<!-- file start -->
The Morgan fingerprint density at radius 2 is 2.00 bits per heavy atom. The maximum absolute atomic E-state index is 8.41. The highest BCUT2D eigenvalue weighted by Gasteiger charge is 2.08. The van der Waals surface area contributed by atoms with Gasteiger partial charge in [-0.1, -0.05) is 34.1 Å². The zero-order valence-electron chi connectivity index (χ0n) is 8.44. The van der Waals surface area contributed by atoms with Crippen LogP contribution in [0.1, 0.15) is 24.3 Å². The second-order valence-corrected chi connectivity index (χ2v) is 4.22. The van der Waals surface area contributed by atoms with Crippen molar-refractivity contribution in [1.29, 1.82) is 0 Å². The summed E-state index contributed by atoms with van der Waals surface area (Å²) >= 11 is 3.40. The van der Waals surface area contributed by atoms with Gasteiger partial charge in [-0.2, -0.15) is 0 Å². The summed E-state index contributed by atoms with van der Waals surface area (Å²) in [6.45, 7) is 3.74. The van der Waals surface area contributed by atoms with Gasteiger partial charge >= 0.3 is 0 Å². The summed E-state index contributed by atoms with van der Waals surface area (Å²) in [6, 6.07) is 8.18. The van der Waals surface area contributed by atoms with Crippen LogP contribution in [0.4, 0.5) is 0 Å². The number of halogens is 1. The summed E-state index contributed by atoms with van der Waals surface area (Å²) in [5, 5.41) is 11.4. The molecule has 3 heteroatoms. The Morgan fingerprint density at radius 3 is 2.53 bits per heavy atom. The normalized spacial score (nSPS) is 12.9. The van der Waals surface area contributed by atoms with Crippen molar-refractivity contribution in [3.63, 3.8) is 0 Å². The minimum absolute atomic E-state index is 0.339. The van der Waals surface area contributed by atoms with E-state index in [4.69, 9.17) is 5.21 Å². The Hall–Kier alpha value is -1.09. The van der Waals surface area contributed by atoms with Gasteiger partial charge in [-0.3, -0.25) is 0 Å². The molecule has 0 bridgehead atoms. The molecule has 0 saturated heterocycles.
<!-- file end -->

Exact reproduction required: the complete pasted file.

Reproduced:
The Morgan fingerprint density at radius 2 is 2.00 bits per heavy atom. The maximum absolute atomic E-state index is 8.41. The highest BCUT2D eigenvalue weighted by Gasteiger charge is 2.08. The van der Waals surface area contributed by atoms with Gasteiger partial charge in [-0.1, -0.05) is 34.1 Å². The zero-order valence-electron chi connectivity index (χ0n) is 8.44. The van der Waals surface area contributed by atoms with Crippen LogP contribution in [0.1, 0.15) is 24.3 Å². The second-order valence-corrected chi connectivity index (χ2v) is 4.22. The van der Waals surface area contributed by atoms with Crippen molar-refractivity contribution in [1.29, 1.82) is 0 Å². The summed E-state index contributed by atoms with van der Waals surface area (Å²) >= 11 is 3.40. The van der Waals surface area contributed by atoms with Gasteiger partial charge in [-0.2, -0.15) is 0 Å². The summed E-state index contributed by atoms with van der Waals surface area (Å²) in [6.45, 7) is 3.74. The van der Waals surface area contributed by atoms with Gasteiger partial charge >= 0.3 is 0 Å². The summed E-state index contributed by atoms with van der Waals surface area (Å²) in [6, 6.07) is 8.18. The van der Waals surface area contributed by atoms with Crippen LogP contribution in [0.4, 0.5) is 0 Å². The number of halogens is 1. The summed E-state index contributed by atoms with van der Waals surface area (Å²) in [5, 5.41) is 11.4. The molecule has 3 heteroatoms. The Morgan fingerprint density at radius 3 is 2.53 bits per heavy atom. The normalized spacial score (nSPS) is 12.9. The van der Waals surface area contributed by atoms with Crippen molar-refractivity contribution in [3.63, 3.8) is 0 Å². The minimum absolute atomic E-state index is 0.339. The van der Waals surface area contributed by atoms with E-state index in [4.69, 9.17) is 5.21 Å². The Hall–Kier alpha value is -1.09. The van der Waals surface area contributed by atoms with Gasteiger partial charge in [-0.3, -0.25) is 0 Å². The molecule has 0 bridgehead atoms. The molecule has 0 saturated heterocycles.